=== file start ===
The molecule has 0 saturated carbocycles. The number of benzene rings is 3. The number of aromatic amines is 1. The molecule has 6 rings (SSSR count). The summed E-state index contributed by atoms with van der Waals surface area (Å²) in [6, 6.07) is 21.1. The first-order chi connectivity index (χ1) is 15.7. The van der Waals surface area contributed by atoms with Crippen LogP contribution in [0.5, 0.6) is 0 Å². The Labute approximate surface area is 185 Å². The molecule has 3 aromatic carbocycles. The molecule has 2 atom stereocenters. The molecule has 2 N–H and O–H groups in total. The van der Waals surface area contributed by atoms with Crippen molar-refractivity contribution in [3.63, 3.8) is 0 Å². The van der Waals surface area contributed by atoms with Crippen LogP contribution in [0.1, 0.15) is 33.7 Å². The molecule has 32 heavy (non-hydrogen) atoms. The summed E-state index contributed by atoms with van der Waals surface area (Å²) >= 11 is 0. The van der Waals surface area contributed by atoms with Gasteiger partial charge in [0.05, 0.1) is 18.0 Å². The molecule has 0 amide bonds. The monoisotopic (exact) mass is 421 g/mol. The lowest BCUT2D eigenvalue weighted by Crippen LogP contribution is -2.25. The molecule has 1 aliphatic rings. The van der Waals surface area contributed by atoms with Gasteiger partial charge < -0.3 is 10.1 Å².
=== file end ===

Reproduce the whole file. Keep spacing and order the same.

The molecule has 0 saturated carbocycles. The number of benzene rings is 3. The number of aromatic amines is 1. The molecule has 6 rings (SSSR count). The summed E-state index contributed by atoms with van der Waals surface area (Å²) in [6, 6.07) is 21.1. The first-order chi connectivity index (χ1) is 15.7. The van der Waals surface area contributed by atoms with Crippen LogP contribution in [0.5, 0.6) is 0 Å². The Labute approximate surface area is 185 Å². The molecule has 3 aromatic carbocycles. The molecule has 2 atom stereocenters. The molecule has 2 N–H and O–H groups in total. The van der Waals surface area contributed by atoms with Crippen molar-refractivity contribution in [3.63, 3.8) is 0 Å². The van der Waals surface area contributed by atoms with Crippen LogP contribution in [0.1, 0.15) is 33.7 Å². The molecule has 32 heavy (non-hydrogen) atoms. The summed E-state index contributed by atoms with van der Waals surface area (Å²) >= 11 is 0. The van der Waals surface area contributed by atoms with Gasteiger partial charge in [0.05, 0.1) is 18.0 Å². The molecule has 0 amide bonds. The monoisotopic (exact) mass is 421 g/mol. The lowest BCUT2D eigenvalue weighted by Crippen LogP contribution is -2.25. The molecule has 1 aliphatic rings. The van der Waals surface area contributed by atoms with Gasteiger partial charge < -0.3 is 10.1 Å².